Four new elements added to periodic table

Image: Element 117
A computer graphic shows how the collision of calcium ions and berkelium atoms produces atoms of Element 117. (Credit: University of California Television)

The scientific body in charge of chemistry’s periodic table has verified the discoveries of four elements – completing the seventh row of the century-old chart.

For now, the elements are known as ununtrium (Element 113), ununpentium (Element 115), ununseptium (Element 117) and ununoctium (Element 118). It’ll be up to the newly recognized discoverers to propose the officlal names. The numbers denote how many protons are in the element’s nucleus.

At least one of the elements was synthesized more than a decade ago, but it took years for the International Union of Pure and Applied Chemistry, or IUPAC, to confirm the evidence.

“A particular difficulty in establishing these new elements is that they decay into hitherto unknown isotopes of slightly lighter elements that also need to be unequivocally identified,” Paul Karol, a Carnegie Mellon University chemist who chairs the panel in charge of sorting out the discovery claims, said in IUPAC’s Dec. 30 announcement.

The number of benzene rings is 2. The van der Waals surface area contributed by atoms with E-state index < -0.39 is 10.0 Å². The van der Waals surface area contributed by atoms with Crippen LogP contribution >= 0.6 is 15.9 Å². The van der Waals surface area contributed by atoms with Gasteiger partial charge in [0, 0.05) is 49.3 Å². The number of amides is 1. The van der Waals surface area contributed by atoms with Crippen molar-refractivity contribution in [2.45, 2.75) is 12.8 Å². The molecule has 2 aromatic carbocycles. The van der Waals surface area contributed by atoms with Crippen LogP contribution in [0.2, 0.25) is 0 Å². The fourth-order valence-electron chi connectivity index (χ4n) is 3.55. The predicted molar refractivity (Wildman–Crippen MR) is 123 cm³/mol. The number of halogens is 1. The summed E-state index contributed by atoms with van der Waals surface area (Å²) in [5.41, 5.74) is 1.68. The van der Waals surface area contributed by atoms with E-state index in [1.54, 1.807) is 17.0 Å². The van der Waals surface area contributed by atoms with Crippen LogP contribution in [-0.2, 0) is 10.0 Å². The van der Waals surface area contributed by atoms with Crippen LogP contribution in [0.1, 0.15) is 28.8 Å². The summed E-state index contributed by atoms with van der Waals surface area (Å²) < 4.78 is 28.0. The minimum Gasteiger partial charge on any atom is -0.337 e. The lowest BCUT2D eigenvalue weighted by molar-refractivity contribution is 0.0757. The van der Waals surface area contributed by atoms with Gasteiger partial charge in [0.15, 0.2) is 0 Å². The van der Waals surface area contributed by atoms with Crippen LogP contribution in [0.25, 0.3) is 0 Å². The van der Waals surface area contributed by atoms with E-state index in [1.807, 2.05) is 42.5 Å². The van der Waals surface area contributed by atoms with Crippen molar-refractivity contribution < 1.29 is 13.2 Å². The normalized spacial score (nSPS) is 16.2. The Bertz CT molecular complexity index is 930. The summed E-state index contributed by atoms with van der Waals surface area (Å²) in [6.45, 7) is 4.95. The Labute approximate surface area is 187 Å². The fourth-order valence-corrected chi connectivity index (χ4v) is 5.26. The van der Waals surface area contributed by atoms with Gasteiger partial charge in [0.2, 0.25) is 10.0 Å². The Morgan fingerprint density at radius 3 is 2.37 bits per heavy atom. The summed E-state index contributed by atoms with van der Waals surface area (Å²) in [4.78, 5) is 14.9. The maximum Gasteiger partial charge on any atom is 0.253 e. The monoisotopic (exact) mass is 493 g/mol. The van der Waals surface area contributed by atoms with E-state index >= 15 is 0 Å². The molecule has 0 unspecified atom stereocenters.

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By Alan Boyle

Mastermind of Cosmic Log, contributor to GeekWire and Universe Today, author of "The Case for Pluto: How a Little Planet Made a Big Difference," past president of the Council for the Advancement of Science Writing.

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